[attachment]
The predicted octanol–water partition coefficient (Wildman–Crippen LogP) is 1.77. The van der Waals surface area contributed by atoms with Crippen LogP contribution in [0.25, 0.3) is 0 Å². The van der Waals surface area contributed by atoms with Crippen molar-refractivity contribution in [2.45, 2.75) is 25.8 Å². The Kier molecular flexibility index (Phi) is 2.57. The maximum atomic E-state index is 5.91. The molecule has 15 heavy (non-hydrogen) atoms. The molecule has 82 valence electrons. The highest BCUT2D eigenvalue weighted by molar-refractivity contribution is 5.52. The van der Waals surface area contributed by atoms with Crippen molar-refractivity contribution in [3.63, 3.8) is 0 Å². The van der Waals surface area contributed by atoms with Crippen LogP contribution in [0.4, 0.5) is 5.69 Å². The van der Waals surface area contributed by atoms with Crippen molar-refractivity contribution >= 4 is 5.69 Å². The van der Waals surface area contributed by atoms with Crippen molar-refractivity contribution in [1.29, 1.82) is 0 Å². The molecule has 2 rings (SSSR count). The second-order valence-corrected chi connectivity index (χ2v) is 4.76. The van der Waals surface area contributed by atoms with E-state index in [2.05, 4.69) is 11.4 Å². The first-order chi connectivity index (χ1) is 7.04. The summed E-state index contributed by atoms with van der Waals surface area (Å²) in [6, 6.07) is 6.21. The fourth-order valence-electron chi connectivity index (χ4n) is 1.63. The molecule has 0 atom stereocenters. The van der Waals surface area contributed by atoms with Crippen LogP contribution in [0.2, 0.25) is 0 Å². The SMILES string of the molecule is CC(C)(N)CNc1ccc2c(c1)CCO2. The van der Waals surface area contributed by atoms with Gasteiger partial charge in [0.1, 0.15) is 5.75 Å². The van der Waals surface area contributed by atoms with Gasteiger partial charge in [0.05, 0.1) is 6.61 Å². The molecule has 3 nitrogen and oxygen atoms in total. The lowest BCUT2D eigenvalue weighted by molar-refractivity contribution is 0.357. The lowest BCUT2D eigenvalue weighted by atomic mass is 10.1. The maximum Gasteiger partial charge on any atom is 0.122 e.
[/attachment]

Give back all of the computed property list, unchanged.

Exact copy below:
The predicted octanol–water partition coefficient (Wildman–Crippen LogP) is 1.77. The van der Waals surface area contributed by atoms with Crippen LogP contribution in [0.25, 0.3) is 0 Å². The van der Waals surface area contributed by atoms with Crippen molar-refractivity contribution in [2.45, 2.75) is 25.8 Å². The Kier molecular flexibility index (Phi) is 2.57. The maximum atomic E-state index is 5.91. The molecule has 15 heavy (non-hydrogen) atoms. The molecule has 82 valence electrons. The highest BCUT2D eigenvalue weighted by molar-refractivity contribution is 5.52. The van der Waals surface area contributed by atoms with Crippen molar-refractivity contribution in [3.63, 3.8) is 0 Å². The van der Waals surface area contributed by atoms with Crippen LogP contribution in [0.4, 0.5) is 5.69 Å². The van der Waals surface area contributed by atoms with Crippen molar-refractivity contribution >= 4 is 5.69 Å². The van der Waals surface area contributed by atoms with Crippen molar-refractivity contribution in [1.29, 1.82) is 0 Å². The molecule has 2 rings (SSSR count). The second-order valence-corrected chi connectivity index (χ2v) is 4.76. The van der Waals surface area contributed by atoms with E-state index in [2.05, 4.69) is 11.4 Å². The first-order chi connectivity index (χ1) is 7.04. The summed E-state index contributed by atoms with van der Waals surface area (Å²) in [6, 6.07) is 6.21. The fourth-order valence-electron chi connectivity index (χ4n) is 1.63. The molecule has 0 atom stereocenters. The van der Waals surface area contributed by atoms with Crippen LogP contribution in [0.2, 0.25) is 0 Å². The SMILES string of the molecule is CC(C)(N)CNc1ccc2c(c1)CCO2. The van der Waals surface area contributed by atoms with Gasteiger partial charge in [0.1, 0.15) is 5.75 Å². The van der Waals surface area contributed by atoms with Gasteiger partial charge in [0.05, 0.1) is 6.61 Å². The molecule has 3 nitrogen and oxygen atoms in total. The lowest BCUT2D eigenvalue weighted by molar-refractivity contribution is 0.357. The lowest BCUT2D eigenvalue weighted by atomic mass is 10.1. The maximum Gasteiger partial charge on any atom is 0.122 e.